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(English) Common Reporting Standard must include all major financial centres to be effective, warns the IFC Forum

February 25, 2016

Written by IFC Forum

Published in Legal

The global tax compliance landscape has significantly evolved in recent years as governments, international bodies and financial institutions have come together to share information to tackle cross-border tax evasion. Most recently, the OECD launched the Common Reporting Standard (CRS) to fight international tax evasion.
Over 90 jurisdictions have agreed to implement CRS: the latest standard by which governments automatically exchange financial account information to prevent tax evasion. The British international financial centres – including Bermuda, the British Virgin Islands, the Cayman Islands, Gibraltar, Guernsey, Jersey and the Isle of Man – are all early adopters of the new standard.
However, the US has declined to join CRS, citing the extensive network of intergovernmental agreements it already has under the Foreign Account Tax Compliance Act (FATCA). Yet, FATCA was designed to require information reporting to the US, including information on accounts indirectly owned by individuals and trusts. Although US has agreed to supply basic information to other countries, it will not include information on accounts which are indirectly owned. CRS requires full exchange of information on indirectly held financial accounts so goes further than the obligations that the US accepts under FATCA, and would require the US to match the obligations of fully effective disclosure which the US has imposed on others.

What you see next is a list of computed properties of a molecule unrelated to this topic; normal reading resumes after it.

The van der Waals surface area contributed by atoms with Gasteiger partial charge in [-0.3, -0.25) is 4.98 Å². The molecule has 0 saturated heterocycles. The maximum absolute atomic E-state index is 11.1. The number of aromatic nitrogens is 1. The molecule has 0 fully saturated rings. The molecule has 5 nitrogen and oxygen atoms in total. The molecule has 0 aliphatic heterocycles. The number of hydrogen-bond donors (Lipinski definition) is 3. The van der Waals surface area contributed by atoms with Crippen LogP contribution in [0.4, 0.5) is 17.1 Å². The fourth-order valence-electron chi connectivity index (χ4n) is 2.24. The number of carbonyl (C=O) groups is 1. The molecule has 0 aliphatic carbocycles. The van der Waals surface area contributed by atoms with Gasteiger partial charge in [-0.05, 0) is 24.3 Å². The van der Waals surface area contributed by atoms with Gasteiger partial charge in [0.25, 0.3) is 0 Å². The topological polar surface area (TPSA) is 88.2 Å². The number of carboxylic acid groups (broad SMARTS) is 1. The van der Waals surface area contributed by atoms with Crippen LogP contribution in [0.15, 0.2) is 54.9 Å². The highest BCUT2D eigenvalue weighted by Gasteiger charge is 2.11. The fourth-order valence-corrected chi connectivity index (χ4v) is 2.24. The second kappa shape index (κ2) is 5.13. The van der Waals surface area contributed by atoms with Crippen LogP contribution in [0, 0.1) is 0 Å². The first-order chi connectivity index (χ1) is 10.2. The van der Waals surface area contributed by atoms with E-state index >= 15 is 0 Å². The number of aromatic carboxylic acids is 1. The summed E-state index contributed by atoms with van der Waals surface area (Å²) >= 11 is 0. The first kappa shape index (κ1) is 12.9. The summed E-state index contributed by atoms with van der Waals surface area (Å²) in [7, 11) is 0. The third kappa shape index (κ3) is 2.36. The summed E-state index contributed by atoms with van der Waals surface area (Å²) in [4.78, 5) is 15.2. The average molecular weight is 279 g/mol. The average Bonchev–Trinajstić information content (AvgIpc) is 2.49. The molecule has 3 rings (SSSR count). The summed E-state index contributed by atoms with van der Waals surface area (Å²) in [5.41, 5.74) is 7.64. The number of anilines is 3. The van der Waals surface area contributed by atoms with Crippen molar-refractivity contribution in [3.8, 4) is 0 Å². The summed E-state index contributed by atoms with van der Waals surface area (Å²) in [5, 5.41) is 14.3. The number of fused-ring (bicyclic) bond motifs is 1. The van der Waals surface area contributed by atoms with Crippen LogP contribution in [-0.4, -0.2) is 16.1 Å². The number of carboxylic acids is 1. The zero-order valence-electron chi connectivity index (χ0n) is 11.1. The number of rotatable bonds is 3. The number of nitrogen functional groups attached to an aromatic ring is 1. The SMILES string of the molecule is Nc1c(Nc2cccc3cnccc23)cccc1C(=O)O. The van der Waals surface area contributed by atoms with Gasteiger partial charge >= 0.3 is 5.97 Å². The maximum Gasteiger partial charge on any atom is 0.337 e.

As jurisdictions prepare to exchange CRS information from January 2017, the IFC Forum, which represents financial and professional services firms in the British international financial centres, questions whether the new OECD system will be effective without US participation. The IFC Forum is responding to a recent article in the Economist[1] which reports on the US’ decision to decline to join CRS and suggests that money is flowing into the US to minimise disclosure.
Jack Marriott, Chairman of the IFC Forum, said: “In order to be effective, CRS must be truly global. Is it viable without participation from the world’s largest financial centre? Similar concerns apply to other proposed transparency measures such as the availability of ultimate beneficial ownership information.”
Richard Hay, Counsel to the IFC Forum, adds: “Clients who wish to avoid CRS may move money to the US to take advantage of the lower disclosure standards which will apply there. As the OECD already appears to have recognised, it only takes one hole in the balloon for all of the air to go out. The US must participate if CRS is to be effective.”

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